I've gotten conflicting advice on this: some people believe one can remove RNase contamination simply by spraying the bench, pipettes, gloves, etc. with ethanol. Others think ethanol does not destroy RNase and special reagents are needed to prevent RNase contamination.

So does ethanol remove RNase contamination? If not, what reagent does?

  • $\begingroup$ See the answer from shigeta below - "inhibition" isn't really the right way to think about this, since that may imply a specific interaction when talking about an enzyme. $\endgroup$
    – Alan Boyd
    Feb 16, 2013 at 8:03
  • $\begingroup$ Good point, I changed the wording of the question to convey the need for permanent denaturation. $\endgroup$
    – Drosophila
    Feb 16, 2013 at 11:30

2 Answers 2


I think the protocols to clean glassware take no chances and just care about RNA degradation rather than targeting one class of enzymes.

EtOH is supposed to denature RNAse and any other proteins on the surface.

Other chemicals such as Diethylpyrocarbonate (DEPC) used to wash glassware kill all biochemical activity by reacting with nucleophilic moieties in the protein (-OH, -SH -NH(2/3) ). (See comments below for more.)

These treatments are followed by heating at 300-450 F for 2-4 hours. This is not a specific RNAse decontamination - all biological activity is killed.

RNAse activity is not assessed by specific detection of a particular enzyme, but rather judged by the degradation of an RNA sample in the lab environment. So specific inhibition isn't worthwhile - any protein that might interact with and degrade RNA is called an RNAse in these protocols.

  • 2
    $\begingroup$ In short, RNA contamination and degradation are super easy in a lab setting. We have an RNA-only dedicated workbench in our lab which gets treated with a "broad spectrum" RNAse-degrading solution before any RNA work is conducted. $\endgroup$
    – user560
    Feb 16, 2013 at 3:15
  • 1
    $\begingroup$ The heat treatment is called depyrogenation and not only completely removes all biological activity, it also destroys pyrogens (fever inducers) such as LPS or endotoxin. $\endgroup$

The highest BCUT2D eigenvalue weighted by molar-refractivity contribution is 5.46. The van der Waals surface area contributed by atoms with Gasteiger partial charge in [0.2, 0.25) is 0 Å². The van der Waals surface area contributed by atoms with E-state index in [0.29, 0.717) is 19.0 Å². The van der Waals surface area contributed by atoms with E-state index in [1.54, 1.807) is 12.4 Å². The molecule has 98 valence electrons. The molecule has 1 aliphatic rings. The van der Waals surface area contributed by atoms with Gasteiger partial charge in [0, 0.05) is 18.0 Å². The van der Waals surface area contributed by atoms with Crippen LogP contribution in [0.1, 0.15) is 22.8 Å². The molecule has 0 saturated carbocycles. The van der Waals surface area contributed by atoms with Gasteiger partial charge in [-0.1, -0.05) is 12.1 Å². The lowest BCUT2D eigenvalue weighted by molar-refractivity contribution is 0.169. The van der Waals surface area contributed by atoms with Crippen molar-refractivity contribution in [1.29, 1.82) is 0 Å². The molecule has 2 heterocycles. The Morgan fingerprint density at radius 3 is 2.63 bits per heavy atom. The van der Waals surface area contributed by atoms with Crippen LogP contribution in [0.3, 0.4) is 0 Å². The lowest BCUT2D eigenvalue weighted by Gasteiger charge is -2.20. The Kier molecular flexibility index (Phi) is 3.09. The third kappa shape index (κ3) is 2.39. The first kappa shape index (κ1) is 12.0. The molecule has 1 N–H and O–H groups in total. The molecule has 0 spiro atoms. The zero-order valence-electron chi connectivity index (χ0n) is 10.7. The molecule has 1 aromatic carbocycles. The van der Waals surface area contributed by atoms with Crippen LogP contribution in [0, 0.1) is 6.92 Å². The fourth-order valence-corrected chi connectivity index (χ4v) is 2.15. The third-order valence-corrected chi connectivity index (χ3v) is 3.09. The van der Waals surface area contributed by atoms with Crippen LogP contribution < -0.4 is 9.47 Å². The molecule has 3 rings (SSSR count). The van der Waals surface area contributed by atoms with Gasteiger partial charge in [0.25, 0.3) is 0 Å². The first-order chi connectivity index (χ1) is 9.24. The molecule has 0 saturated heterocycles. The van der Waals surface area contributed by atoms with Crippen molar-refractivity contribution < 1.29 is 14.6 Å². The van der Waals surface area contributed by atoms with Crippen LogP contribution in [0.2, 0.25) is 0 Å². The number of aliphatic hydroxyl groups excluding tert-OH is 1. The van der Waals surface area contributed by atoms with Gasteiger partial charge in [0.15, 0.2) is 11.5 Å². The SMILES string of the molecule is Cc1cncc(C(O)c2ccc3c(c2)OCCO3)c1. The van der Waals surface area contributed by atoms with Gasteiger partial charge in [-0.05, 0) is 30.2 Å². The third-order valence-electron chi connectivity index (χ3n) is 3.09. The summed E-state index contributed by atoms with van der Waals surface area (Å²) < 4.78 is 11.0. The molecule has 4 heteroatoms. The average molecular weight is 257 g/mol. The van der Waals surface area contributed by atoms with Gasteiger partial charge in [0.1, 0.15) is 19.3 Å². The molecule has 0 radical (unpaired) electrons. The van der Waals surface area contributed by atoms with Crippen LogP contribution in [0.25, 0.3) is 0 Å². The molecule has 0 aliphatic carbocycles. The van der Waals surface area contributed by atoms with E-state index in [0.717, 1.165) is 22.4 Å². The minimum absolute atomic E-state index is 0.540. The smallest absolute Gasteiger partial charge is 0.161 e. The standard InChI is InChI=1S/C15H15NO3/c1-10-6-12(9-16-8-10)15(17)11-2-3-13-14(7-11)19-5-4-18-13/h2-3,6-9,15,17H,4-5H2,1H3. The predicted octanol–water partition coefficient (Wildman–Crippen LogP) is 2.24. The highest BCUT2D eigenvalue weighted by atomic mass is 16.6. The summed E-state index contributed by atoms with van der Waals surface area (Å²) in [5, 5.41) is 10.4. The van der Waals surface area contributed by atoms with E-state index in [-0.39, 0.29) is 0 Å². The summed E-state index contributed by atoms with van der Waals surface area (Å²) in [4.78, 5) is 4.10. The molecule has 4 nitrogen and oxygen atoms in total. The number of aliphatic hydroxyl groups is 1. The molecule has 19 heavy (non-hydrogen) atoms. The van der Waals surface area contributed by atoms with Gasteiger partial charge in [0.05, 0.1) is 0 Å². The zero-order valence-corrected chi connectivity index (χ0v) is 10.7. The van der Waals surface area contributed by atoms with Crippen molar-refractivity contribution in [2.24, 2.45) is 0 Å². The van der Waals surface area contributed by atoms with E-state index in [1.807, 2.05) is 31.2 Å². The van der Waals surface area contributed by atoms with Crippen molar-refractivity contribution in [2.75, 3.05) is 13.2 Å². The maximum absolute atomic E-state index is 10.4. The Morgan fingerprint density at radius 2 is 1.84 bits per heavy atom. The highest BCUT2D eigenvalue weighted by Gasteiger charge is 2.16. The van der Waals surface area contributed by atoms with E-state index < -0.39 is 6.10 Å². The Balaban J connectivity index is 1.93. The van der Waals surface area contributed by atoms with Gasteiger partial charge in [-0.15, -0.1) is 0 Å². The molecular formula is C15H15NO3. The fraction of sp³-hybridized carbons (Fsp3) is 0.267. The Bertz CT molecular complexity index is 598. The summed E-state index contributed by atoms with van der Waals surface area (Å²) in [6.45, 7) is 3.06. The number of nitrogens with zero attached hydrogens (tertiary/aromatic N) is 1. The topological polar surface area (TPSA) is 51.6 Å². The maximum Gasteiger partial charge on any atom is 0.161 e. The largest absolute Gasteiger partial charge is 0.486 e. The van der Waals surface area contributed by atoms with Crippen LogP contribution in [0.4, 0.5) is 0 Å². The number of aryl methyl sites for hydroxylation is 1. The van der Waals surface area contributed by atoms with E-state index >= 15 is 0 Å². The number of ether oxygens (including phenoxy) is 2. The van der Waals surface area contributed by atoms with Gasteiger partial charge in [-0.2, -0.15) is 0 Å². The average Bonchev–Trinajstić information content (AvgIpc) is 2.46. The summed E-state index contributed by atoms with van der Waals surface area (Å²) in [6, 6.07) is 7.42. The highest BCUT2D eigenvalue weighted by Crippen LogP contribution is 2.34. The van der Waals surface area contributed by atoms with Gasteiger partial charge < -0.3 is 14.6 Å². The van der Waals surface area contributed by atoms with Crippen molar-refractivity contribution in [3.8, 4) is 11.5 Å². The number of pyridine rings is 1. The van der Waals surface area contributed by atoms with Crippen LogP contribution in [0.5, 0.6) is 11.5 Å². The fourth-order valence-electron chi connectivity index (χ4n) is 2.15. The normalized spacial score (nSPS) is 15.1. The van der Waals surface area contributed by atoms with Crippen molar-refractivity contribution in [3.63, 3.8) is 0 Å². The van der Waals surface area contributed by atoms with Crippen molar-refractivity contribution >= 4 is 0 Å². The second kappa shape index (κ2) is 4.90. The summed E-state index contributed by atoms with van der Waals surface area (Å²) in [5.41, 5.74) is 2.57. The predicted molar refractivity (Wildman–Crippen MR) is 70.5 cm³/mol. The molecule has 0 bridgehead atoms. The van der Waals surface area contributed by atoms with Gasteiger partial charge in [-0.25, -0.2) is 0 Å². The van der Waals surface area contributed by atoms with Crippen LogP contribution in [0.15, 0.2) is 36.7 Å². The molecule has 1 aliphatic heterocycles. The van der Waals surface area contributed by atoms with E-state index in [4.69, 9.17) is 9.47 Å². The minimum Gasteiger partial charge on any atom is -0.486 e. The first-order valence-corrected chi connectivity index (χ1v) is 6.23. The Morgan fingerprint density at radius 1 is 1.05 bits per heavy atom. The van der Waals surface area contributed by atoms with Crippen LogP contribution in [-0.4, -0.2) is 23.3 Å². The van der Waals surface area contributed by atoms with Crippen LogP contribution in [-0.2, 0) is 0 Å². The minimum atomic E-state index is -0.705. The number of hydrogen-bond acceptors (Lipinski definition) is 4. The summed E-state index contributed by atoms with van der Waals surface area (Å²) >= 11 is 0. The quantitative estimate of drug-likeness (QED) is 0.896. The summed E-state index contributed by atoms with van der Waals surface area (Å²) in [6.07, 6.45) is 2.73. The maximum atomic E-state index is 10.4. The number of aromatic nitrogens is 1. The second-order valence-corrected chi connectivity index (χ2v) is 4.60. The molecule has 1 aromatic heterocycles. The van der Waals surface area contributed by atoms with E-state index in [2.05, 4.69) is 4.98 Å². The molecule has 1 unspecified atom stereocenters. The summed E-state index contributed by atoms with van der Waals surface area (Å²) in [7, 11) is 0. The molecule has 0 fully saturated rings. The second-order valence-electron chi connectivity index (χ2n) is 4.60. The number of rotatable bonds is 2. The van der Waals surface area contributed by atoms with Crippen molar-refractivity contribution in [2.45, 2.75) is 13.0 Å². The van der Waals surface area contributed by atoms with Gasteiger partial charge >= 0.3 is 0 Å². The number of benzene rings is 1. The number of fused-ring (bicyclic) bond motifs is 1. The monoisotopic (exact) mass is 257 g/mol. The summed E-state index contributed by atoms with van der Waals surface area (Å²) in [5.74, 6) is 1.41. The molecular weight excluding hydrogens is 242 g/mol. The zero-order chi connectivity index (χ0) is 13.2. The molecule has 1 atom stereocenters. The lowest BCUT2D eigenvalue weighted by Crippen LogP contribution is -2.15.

– MattDMo
    Feb 16, 2013 at 3:25
  • $\begingroup$ Thanks for adding to this guys. I think you can see how the reagents really clean up the glass. I'm familiar with the protocols, but I've not worked with RNA myself. $\endgroup$
    – shigeta
    Feb 16, 2013 at 3:42

You don't want to only inhibit or temporarily denature RNAses, if you work with RNA you have to permanently inactivate the RNAses. I work with RNA, and I haven't seen anyone use ethanol to remove RNAses, I would not trust it to work reliably. RNAses are really stable enzymes, they even survive autoclaving to some part, so I would not be suprised if they can refold after ethanol exposure.

The usual methods to remove RNAses are

  • Treatment with 0.1% DEPC (heat up to at least 60 °C, or autoclave if possible to remove residual DEPC later). Cannot be used with e.g. Tris buffer or anything else that reacts with it. DEPC is carcinogenic, so you should follow the proper safety procedures.
  • Anything made of metal or glass, heat up to 250 °C for around 2 hours
  • 1M NaOH for at least 30 minutes (you need to wash thoroughly to remove the NaOH)

You should be aware that anything that destroys RNAses will likely do the same to your RNA.

Autoclaving does not protect completely against RNAses, but it still reduces RNAse activity significantly. So while you should not rely on autoclaving to get rid of RNAses, in my experience it is sufficient if you start from a source that is unlikely to contain a lot of RNAses. Pipette tips (not loose tips out of a bag, to minimize handling) and millipore-filtered water are pretty safe after they are autoclaved.

There are also commercial RNAse inhibitors, but I've only used them in cases where I had to mix RNA and protein, and the protein wasn't completely RNAse-free.


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